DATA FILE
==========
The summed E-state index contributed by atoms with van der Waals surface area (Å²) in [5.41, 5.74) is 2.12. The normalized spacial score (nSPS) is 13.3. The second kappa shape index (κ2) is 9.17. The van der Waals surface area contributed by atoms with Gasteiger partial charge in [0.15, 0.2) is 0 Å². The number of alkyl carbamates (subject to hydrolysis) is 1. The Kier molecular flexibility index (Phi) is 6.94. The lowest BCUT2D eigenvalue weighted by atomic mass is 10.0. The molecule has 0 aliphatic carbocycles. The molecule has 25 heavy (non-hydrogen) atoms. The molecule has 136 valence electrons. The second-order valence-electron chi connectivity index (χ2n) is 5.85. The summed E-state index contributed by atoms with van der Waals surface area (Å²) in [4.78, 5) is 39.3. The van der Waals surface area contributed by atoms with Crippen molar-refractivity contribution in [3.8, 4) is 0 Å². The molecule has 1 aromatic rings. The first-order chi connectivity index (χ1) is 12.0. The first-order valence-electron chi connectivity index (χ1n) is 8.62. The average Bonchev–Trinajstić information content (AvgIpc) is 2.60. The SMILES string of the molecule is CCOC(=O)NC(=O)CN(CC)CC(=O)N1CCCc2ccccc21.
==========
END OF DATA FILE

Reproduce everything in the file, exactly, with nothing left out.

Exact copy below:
The summed E-state index contributed by atoms with van der Waals surface area (Å²) in [5.41, 5.74) is 2.12. The normalized spacial score (nSPS) is 13.3. The second kappa shape index (κ2) is 9.17. The van der Waals surface area contributed by atoms with Gasteiger partial charge in [0.15, 0.2) is 0 Å². The number of alkyl carbamates (subject to hydrolysis) is 1. The Kier molecular flexibility index (Phi) is 6.94. The lowest BCUT2D eigenvalue weighted by atomic mass is 10.0. The molecule has 0 aliphatic carbocycles. The molecule has 25 heavy (non-hydrogen) atoms. The molecule has 136 valence electrons. The second-order valence-electron chi connectivity index (χ2n) is 5.85. The summed E-state index contributed by atoms with van der Waals surface area (Å²) in [4.78, 5) is 39.3. The van der Waals surface area contributed by atoms with Crippen molar-refractivity contribution in [3.8, 4) is 0 Å². The molecule has 1 aromatic rings. The first-order chi connectivity index (χ1) is 12.0. The first-order valence-electron chi connectivity index (χ1n) is 8.62. The average Bonchev–Trinajstić information content (AvgIpc) is 2.60. The SMILES string of the molecule is CCOC(=O)NC(=O)CN(CC)CC(=O)N1CCCc2ccccc21.